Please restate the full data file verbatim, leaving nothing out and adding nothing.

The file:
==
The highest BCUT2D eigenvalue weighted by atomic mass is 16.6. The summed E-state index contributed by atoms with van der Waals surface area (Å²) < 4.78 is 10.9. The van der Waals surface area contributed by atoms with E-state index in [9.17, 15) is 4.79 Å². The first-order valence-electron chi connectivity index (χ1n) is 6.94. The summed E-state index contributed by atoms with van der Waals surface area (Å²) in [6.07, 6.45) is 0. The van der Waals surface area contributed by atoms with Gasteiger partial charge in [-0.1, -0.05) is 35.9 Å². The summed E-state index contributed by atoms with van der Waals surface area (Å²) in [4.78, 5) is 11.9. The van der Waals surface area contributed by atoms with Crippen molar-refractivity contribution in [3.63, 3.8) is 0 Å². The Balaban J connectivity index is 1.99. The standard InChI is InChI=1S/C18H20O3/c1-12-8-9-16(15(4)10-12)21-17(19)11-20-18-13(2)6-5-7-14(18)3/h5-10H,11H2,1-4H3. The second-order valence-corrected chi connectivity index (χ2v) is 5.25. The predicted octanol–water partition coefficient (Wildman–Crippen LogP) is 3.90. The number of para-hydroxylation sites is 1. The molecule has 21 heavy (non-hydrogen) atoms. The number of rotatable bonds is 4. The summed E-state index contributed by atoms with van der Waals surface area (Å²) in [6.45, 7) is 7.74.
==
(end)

The highest BCUT2D eigenvalue weighted by atomic mass is 16.6. The summed E-state index contributed by atoms with van der Waals surface area (Å²) < 4.78 is 10.9. The van der Waals surface area contributed by atoms with E-state index in [9.17, 15) is 4.79 Å². The first-order valence-electron chi connectivity index (χ1n) is 6.94. The summed E-state index contributed by atoms with van der Waals surface area (Å²) in [6.07, 6.45) is 0. The van der Waals surface area contributed by atoms with Gasteiger partial charge in [-0.1, -0.05) is 35.9 Å². The summed E-state index contributed by atoms with van der Waals surface area (Å²) in [4.78, 5) is 11.9. The van der Waals surface area contributed by atoms with Crippen molar-refractivity contribution in [3.63, 3.8) is 0 Å². The Balaban J connectivity index is 1.99. The standard InChI is InChI=1S/C18H20O3/c1-12-8-9-16(15(4)10-12)21-17(19)11-20-18-13(2)6-5-7-14(18)3/h5-10H,11H2,1-4H3. The second-order valence-corrected chi connectivity index (χ2v) is 5.25. The predicted octanol–water partition coefficient (Wildman–Crippen LogP) is 3.90. The number of para-hydroxylation sites is 1. The molecule has 21 heavy (non-hydrogen) atoms. The number of rotatable bonds is 4. The summed E-state index contributed by atoms with van der Waals surface area (Å²) in [6.45, 7) is 7.74.